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Slowmo control adjustment astrotech voyager

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#1 borix

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Posted 13 July 2009 - 01:12 PM

Did anyone ever attempt to adjust the slow motion control by adjusting the 3 bolts on the black round plate?

One of the slow motion controls is very tight about 2/3rd of the time so I wonder if this could be adjusted.

#2 Lane

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Posted 13 July 2009 - 01:20 PM

It voids your warranty. Remember curiosity killed the cat and it might just kill your mount too.

#3 Phil Frederick

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Posted 13 July 2009 - 03:25 PM

I had a Voyager last year and experienced backlash in the azimuth slo-mo control (alt worked fine). Thought about sending it back but that's a real pain so I sucked it up and voided my warranty! :lol:

What I found was that it takes a bit of trial-and-error tweaking and patience to get the adjustment just right so that the gears mesh smoothly. This entails loosening the three cap screws slightly, jockeying the black plate slightly, tightening the cap screws and then checking to see if you got it right. Repeat the procedure...until you do get it right. Worked perfectly after that.

I never quite understood why messing with this should void the warranty and why they just don't include instructions--it's really not that hard, just takes some care and patience. Fact is, that many in this hobby are tinkerers by nature and just want to know how something works--so they'll be especially challenged and will likely try it anyway expecially if the manual says "don't"!! :fingerscrossed: :smash: :lol:

#4 Guest_**DONOTDELETE**_*

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Posted 13 July 2009 - 06:06 PM

I also bit the bullet and voided the warranty on my Voyager, and glad I did. My goal was to regrease it and adjust the worm gears, which would slip when at Zenith with my 102ED. The mount is now much smoother and a joy to use, with just the right amount of backlash and no worm-gear slippage.

Without violating the TOS and getting into any details to promote unauthorized mods/actions, I'd just like to state that there really isn't anything to break or damage on these mounts by taking them or adjusting the "factory adjustments". It's a pretty well built mount and it was nice to see it apart to understand how the assemblies work. IMHO it's a very good design for the money.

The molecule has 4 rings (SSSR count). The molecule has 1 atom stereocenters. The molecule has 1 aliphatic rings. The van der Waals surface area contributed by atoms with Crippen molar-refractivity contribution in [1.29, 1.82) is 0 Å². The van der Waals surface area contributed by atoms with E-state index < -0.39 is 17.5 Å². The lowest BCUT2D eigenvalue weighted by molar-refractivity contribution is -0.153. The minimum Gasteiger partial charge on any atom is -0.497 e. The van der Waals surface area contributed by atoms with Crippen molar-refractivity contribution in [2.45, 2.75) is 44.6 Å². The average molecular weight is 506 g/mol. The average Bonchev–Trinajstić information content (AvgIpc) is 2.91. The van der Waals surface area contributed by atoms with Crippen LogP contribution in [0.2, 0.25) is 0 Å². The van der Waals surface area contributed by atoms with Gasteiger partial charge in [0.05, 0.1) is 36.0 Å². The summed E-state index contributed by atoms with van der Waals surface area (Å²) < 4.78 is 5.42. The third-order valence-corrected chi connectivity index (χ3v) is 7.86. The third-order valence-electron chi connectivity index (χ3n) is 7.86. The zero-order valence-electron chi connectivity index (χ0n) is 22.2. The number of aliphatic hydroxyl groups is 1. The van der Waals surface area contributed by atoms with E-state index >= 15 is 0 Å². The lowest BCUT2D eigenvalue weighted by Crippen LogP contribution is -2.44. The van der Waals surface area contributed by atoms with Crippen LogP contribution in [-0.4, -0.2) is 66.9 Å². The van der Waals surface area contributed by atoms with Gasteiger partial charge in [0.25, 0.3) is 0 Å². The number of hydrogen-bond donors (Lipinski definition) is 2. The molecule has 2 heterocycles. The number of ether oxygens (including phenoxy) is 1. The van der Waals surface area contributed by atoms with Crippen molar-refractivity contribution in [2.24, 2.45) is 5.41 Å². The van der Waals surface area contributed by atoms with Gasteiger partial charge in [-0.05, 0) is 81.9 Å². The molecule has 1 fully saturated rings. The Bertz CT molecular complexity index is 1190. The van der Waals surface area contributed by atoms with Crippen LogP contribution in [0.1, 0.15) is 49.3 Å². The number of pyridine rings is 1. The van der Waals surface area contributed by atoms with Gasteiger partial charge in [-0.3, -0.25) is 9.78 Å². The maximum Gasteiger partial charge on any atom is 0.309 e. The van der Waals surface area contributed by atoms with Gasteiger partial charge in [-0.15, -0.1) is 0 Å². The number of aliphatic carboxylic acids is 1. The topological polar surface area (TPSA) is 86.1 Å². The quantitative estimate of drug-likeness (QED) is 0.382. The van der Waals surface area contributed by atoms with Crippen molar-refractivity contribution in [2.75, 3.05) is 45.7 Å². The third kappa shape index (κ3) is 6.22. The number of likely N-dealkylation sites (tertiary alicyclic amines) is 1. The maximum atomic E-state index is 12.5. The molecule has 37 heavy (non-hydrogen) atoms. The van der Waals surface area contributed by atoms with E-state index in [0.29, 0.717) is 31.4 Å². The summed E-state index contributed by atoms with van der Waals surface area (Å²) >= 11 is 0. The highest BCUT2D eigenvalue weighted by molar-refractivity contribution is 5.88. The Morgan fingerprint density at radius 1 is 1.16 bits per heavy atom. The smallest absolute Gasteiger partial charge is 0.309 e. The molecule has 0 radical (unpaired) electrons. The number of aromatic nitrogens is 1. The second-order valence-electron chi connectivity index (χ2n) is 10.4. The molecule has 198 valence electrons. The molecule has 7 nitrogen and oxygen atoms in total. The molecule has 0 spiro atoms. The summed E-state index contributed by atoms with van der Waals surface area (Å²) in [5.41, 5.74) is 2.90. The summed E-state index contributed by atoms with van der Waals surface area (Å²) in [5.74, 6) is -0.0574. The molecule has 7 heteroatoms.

#5 marked

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Posted 13 July 2009 - 07:03 PM

Steve and Phil,

Did you find that your adjustments had any impact on the tension needed on the axes to get the slo-mo controls to work? On my Voyager, the tension needs to be set fairly tight, especially on the alt axis, for the controls to engage in both directions (I understand that balance has a big effect on this, but the threshold between balance and the controls engaging in both directions seems pretty small).

Thanks,

Ed

#6 Guest_**DONOTDELETE**_*

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Posted 13 July 2009 - 08:20 PM

Hi Ed, you pretty much hit the nail on the head - balance is a key here. Weight is also a factor, what size scope are you using? I really like my Voyager mount and think it really is a step up from the Portamount, but I do feel my 102ED is at the limit of the mount for "user-friendly" operation.

Yes, the threshold between gear slippage and the tension screw engaging is pretty small, but easy to manage. I just worked to find the point the slow-motion controls engage and move in all positions without slippage, and with the least amount of tension applied, then leave the tension screw alone.

#7 Phil Frederick

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Posted 13 July 2009 - 11:24 PM

What Steve said!

Balance the scope and adjust the tension/clutch control and you're set. A much heavier/lighter EP requires a slight adjustment in tension, but not a big deal.

I've been a great fan of the Tak Teegul (Lapides) for years as it's build and operational qualities are excellent--HOWEVER, it still requires some slight clutch adjustments on occasion to compensate for balance with EP changes. Same as the Voyager.

If everything else is working ok I wouldn't worry about it. It's a nice mount. Otherwise, tinker with the adjustments (if you're comfortable with this) or alternatively try a new copy. And I'd reiterate that IMO this mount works very well with an 80-90mm refractor or a 127mm Mak/C5 SCT. Though you can use a 102ED class scope on it, balance becomes even more critical and damping becomes longer.

#8 borix

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Posted 14 July 2009 - 05:17 AM

Phil and Steve,
you just made me a happy man.